The kitchen is the focal point of any bar or restaurant, and should be well planned in order to ensure efficient and comfortable working conditions. How should you organise your kitchen? Read on and find out.
Planning the kitchen
The kitchen design should make a clear distinction between the area for collecting and washing dirty dishes and the preparation and serving area. For hygienic and practical reasons, the two areas should not overlap. Staff from these two areas should not get in each other’s way, both to avoid conflict and frustration as well as make their work more efficient.
In addition, a minimum of 5 functional areas should be defined:
A storage area for products used for meal preparation. Bear in mind that food storage requires separate areas for: vegetables and fruits, root vegetables, beverages, alcohol, dry products and products that should be kept chilled. You shouldn’t mix different groups of products: e.g. raw meat with cold cuts, pickles with fresh vegetables, eggs with other dairy products.
- A storage area for tableware, cooking utensils, cutlery etc.
- A washing up area, where a triple division is common: washing with detergent, rinsing and disinfecting with hot water. Triple-bowl sinks are the best solution.
- A food preparation area, ideally with stainless steel worktops. Remember that vegetables or meat should be cut in a separate area, and served in another. This will help to maintain cleanliness and avoid possible cross-contamination with allergens.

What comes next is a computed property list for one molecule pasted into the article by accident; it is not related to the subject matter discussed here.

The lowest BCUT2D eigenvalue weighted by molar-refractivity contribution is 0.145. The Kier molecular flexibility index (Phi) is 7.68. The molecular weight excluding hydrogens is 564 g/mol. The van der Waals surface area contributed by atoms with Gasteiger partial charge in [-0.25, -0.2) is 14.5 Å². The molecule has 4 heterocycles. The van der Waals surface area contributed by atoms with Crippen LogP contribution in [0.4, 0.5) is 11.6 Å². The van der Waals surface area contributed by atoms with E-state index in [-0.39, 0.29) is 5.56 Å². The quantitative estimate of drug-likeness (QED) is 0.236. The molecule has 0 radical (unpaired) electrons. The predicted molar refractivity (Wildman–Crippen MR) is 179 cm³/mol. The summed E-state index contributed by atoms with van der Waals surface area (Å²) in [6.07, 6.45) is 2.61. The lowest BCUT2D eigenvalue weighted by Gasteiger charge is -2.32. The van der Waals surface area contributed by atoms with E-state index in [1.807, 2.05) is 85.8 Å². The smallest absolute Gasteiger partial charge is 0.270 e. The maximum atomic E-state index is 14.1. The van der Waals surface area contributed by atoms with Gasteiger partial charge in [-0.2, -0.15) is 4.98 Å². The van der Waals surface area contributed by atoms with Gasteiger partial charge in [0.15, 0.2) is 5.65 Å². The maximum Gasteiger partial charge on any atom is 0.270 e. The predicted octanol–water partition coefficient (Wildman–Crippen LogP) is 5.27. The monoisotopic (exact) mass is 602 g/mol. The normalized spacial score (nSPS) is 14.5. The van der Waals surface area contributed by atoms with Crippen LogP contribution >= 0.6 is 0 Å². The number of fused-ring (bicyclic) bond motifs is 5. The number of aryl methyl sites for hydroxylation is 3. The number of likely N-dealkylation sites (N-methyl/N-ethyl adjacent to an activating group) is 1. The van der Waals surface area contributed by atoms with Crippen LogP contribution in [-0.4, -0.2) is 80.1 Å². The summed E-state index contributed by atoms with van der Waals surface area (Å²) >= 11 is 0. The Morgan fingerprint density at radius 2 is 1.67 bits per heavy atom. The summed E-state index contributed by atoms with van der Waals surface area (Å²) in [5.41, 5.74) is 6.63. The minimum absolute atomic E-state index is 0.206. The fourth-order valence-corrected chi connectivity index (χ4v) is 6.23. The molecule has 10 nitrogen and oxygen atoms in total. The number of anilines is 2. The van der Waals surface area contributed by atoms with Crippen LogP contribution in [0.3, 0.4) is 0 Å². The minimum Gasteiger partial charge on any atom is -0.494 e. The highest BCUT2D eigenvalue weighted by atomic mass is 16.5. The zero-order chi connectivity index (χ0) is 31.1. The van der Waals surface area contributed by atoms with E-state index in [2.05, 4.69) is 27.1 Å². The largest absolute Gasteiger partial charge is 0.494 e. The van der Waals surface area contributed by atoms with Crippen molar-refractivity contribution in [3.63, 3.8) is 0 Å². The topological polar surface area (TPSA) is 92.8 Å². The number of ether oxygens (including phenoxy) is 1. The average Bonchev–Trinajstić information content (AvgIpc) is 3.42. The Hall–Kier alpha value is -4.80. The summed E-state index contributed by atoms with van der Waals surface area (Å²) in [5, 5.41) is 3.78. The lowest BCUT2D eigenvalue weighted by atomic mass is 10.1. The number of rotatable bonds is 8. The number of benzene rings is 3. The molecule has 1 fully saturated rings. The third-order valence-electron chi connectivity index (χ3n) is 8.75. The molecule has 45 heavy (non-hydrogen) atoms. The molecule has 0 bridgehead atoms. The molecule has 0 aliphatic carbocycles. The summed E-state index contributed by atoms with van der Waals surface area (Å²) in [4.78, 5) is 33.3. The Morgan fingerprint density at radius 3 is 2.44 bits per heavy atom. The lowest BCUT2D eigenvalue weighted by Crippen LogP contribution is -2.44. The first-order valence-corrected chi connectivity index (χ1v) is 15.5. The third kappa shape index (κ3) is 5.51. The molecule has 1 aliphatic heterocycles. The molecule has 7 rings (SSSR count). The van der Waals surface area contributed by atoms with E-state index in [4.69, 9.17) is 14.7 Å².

- A cooking/baking area.
Planning the workplace in a commercial kitchen
In order to provide comfortable working conditions, each workstation should be designed appropriately. Their length should not exceed 1.5 metres, with a depth of 80 cm. The height is usually around 80-100 cm. Shelves and cupboards should be planned at least 50 cm from the worktop.
Of course, the above is a general recommendation that should be adapted to the specific possibilities of a given kitchen. In practice you could adapt the workstation to the height particular members of staff, which in some cases can be an issue.
How to plan kitchen cupboards
Equipping a commercial kitchen with spacious storage cupboards is very important. All types of tableware items should be kept inside them to keep them free of dust. It is best to stick to a common rule – cups and glasses should be kept near the kettle, coffee machine and beverage fridge, and plates nearer the dishwasher. The heaviest items, e.g. pots and cast-iron pans, should be placed on the lowest level with convenience and safety in mind.
When organising the drawers in a commercial kitchen, a rule of thumb is that the more commonly the items are used, the more accessible they should be. Equipment should be arranged according to their size, with cutlery, ladles and other small items in the shallowest drawers, cups and plates in slightly taller ones and large plates and pots in the deepest drawers. For convenience you could also fit the drawers with lighting.
Organising the cutlery
When placing the cutlery in drawers, cutlery trays will make it much easier to organise everything conveniently. A suggestion is to intuitively arrange the cutlery according to the order in which they are placed on the table – starting with forks on the left, then knives and spoons.
Glass partitions are extremely practical, and make organising cupboards, fridges and freezers much more convenient. They are especially recommended for deep drawers, as they increase visibility, and are also hygienic and easy to clean, which is important when storing food in refrigerators and freezers.
Organising corner cupboards